Thousands rally in Sudan day after 9 killed during protests

Anti-military protesters march on Friday in Khartoum, Sudan, a day after nine people were killed in demonstrations against the country’s ruling generals. (AP)
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Updated 01 July 2022

Thousands rally in Sudan day after 9 killed during protests

  • The US and others in the international community condemned the violence in this East African nation
  • Sudanese military authorities have met the protests with a deadly crackdown, which has so far killed 113 people, including 18 children

CAIRO: Thousands took to the streets Friday in Sudan’s capital, a day after nine people were killed in demonstrations against the country’s ruling generals.
The United States and others in the international community condemned the violence in this East African nation, which has been rocked by near-weekly protests since an Oct. 25 coup upended its fragile transition to democracy.
The rallies on Thursdays were the largest seen in months. Sudanese military authorities have met the protests with a deadly crackdown, which has so far killed 113 people, including 18 children.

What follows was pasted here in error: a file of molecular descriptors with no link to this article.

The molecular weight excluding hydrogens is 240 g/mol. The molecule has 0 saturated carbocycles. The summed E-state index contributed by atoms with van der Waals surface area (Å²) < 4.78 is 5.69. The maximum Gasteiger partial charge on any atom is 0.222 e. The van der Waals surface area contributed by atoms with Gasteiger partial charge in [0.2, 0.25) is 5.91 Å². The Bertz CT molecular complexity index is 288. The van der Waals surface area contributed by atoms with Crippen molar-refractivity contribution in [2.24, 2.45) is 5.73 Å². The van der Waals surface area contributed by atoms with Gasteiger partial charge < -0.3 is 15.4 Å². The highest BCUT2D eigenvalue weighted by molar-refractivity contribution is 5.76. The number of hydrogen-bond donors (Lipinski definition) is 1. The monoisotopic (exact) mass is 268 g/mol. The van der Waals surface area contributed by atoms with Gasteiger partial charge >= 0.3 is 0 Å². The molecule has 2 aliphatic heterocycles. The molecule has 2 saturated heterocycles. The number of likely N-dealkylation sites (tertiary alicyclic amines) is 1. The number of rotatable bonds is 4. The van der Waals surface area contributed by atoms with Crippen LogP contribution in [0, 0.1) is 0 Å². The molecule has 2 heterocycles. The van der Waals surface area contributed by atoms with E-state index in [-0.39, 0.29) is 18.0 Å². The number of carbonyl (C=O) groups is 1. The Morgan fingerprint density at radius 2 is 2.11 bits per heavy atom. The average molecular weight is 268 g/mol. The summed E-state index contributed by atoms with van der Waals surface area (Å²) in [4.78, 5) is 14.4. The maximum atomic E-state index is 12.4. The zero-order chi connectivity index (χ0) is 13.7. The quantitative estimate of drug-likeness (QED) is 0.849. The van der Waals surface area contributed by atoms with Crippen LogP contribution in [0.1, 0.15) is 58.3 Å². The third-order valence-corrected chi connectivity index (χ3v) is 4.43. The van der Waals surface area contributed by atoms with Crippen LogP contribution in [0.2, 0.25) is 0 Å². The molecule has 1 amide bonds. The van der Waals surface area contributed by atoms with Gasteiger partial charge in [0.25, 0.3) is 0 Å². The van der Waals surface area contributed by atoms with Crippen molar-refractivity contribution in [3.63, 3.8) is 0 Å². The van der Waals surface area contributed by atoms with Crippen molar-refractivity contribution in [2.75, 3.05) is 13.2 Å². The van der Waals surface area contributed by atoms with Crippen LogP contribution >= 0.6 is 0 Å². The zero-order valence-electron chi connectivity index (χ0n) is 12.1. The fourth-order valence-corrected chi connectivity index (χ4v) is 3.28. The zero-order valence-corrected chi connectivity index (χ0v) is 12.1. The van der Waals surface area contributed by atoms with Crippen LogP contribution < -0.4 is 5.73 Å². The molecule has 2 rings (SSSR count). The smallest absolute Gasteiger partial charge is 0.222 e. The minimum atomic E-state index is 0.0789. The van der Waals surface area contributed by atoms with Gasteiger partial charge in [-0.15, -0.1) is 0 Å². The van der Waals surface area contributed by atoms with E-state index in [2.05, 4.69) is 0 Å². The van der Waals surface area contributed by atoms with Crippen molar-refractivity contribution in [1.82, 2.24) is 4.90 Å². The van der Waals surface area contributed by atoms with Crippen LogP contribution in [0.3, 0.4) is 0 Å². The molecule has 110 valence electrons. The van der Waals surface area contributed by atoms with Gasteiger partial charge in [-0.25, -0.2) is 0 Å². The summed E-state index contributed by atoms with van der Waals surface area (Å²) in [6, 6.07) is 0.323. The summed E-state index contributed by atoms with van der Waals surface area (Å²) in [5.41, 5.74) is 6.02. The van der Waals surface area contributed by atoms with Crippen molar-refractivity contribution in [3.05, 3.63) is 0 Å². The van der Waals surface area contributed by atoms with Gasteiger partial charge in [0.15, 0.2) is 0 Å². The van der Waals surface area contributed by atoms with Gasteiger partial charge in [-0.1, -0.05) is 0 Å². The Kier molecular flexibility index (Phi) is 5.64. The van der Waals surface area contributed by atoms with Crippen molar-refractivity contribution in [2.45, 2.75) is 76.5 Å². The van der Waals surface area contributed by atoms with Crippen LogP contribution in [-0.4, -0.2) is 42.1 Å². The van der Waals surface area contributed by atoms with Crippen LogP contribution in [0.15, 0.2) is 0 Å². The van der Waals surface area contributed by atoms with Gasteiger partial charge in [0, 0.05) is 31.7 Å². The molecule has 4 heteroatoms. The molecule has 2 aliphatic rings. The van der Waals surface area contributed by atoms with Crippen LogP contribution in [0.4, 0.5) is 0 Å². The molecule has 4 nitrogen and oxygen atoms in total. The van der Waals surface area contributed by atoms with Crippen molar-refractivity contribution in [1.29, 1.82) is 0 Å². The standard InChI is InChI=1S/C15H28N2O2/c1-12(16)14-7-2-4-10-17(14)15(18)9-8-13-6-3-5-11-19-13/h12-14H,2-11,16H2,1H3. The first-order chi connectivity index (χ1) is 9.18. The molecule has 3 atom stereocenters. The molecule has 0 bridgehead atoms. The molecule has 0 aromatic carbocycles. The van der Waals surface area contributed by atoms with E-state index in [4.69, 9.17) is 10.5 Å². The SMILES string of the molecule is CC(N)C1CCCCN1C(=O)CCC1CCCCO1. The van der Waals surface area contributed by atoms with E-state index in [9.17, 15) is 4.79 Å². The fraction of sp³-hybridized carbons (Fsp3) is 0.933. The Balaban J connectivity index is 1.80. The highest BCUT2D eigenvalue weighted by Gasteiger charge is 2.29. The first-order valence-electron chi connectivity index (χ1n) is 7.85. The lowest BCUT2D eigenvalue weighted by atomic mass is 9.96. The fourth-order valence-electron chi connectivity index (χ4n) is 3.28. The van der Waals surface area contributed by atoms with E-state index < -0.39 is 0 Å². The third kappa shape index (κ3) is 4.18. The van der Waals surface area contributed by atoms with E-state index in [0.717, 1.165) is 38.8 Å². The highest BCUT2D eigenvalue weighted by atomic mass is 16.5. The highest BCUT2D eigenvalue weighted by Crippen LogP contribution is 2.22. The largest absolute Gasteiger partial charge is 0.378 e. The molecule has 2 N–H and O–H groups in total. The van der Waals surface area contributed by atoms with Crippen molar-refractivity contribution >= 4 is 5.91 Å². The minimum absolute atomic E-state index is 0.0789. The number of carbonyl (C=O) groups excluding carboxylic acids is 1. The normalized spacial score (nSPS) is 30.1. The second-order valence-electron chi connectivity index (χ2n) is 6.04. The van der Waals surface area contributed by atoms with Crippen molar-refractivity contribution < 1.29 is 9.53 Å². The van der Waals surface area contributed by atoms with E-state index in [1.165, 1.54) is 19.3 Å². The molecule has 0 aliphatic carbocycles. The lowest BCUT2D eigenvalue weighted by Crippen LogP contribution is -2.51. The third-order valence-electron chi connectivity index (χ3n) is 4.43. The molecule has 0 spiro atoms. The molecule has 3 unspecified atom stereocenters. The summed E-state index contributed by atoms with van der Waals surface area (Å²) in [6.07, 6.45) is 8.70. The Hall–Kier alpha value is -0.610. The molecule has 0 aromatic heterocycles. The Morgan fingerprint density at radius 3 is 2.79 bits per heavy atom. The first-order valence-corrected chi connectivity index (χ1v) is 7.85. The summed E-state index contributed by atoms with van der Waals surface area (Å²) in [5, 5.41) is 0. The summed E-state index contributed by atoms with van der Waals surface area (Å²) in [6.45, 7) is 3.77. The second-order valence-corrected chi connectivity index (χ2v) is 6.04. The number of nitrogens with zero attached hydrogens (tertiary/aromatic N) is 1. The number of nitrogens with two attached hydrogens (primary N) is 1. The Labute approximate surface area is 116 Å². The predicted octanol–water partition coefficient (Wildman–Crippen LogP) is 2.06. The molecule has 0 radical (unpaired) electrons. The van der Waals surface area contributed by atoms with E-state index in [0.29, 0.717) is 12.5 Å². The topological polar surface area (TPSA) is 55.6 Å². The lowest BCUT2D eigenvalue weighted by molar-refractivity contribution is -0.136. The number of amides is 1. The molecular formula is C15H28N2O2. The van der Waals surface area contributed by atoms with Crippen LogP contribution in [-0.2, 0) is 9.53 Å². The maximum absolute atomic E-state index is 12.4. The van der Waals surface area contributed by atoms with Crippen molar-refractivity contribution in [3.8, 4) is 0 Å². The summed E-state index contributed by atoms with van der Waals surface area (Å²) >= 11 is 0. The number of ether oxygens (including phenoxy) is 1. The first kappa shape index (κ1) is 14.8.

In and near Khartoum, large funeral marches took place for some of those killed the day before, while others gathered after Friday prayers at mosques in the country’s capital. Online, photographs of the dead were posted, in some cases in an effort to identify them.
The Sudan’s Doctors Committee, a medical group that monitors casualties from demonstrations, said security forces shot and killed nine people, including a child, in or near Khartoum during the rallies on Thursday. The demonstrations coincided with widespread Internet disruptions. Internet monitors and activists say the government has crippled communications to prevent gatherings and slow the spread of news on days when large protest turnout is expected.